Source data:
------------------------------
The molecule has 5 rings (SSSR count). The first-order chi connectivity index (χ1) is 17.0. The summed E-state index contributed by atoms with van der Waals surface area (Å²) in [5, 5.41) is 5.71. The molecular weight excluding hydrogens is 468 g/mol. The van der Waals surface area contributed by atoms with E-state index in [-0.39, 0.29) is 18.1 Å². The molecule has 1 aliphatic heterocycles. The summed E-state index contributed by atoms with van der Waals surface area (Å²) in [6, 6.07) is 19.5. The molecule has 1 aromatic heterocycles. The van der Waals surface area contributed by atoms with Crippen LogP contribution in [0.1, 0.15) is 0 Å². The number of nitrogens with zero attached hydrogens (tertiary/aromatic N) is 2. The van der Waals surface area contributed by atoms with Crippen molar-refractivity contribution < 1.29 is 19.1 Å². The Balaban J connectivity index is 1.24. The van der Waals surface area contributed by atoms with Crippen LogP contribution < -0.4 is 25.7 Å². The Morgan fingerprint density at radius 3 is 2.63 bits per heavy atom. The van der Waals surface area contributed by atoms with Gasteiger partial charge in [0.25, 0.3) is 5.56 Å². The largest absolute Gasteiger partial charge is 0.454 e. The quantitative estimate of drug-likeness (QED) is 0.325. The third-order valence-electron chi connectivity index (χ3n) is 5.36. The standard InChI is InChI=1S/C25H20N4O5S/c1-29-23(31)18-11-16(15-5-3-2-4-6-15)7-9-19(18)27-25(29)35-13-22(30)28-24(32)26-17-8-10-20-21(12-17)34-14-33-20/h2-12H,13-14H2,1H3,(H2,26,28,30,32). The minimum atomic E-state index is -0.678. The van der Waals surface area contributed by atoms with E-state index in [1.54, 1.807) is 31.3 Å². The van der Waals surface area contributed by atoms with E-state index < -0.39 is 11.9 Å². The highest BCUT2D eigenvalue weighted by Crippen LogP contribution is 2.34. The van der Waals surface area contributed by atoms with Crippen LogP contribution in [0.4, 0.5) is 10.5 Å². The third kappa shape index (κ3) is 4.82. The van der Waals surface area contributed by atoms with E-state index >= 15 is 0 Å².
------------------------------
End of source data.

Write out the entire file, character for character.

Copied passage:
The molecule has 5 rings (SSSR count). The first-order chi connectivity index (χ1) is 17.0. The summed E-state index contributed by atoms with van der Waals surface area (Å²) in [5, 5.41) is 5.71. The molecular weight excluding hydrogens is 468 g/mol. The van der Waals surface area contributed by atoms with E-state index in [-0.39, 0.29) is 18.1 Å². The molecule has 1 aliphatic heterocycles. The summed E-state index contributed by atoms with van der Waals surface area (Å²) in [6, 6.07) is 19.5. The molecule has 1 aromatic heterocycles. The van der Waals surface area contributed by atoms with Crippen LogP contribution in [0.1, 0.15) is 0 Å². The number of nitrogens with zero attached hydrogens (tertiary/aromatic N) is 2. The van der Waals surface area contributed by atoms with Crippen molar-refractivity contribution < 1.29 is 19.1 Å². The Balaban J connectivity index is 1.24. The van der Waals surface area contributed by atoms with Crippen LogP contribution < -0.4 is 25.7 Å². The Morgan fingerprint density at radius 3 is 2.63 bits per heavy atom. The van der Waals surface area contributed by atoms with Gasteiger partial charge in [0.25, 0.3) is 5.56 Å². The largest absolute Gasteiger partial charge is 0.454 e. The quantitative estimate of drug-likeness (QED) is 0.325. The third-order valence-electron chi connectivity index (χ3n) is 5.36. The standard InChI is InChI=1S/C25H20N4O5S/c1-29-23(31)18-11-16(15-5-3-2-4-6-15)7-9-19(18)27-25(29)35-13-22(30)28-24(32)26-17-8-10-20-21(12-17)34-14-33-20/h2-12H,13-14H2,1H3,(H2,26,28,30,32). The minimum atomic E-state index is -0.678. The van der Waals surface area contributed by atoms with E-state index in [1.54, 1.807) is 31.3 Å². The van der Waals surface area contributed by atoms with E-state index < -0.39 is 11.9 Å². The highest BCUT2D eigenvalue weighted by Crippen LogP contribution is 2.34. The van der Waals surface area contributed by atoms with Crippen LogP contribution in [0.4, 0.5) is 10.5 Å². The third kappa shape index (κ3) is 4.82. The van der Waals surface area contributed by atoms with E-state index >= 15 is 0 Å².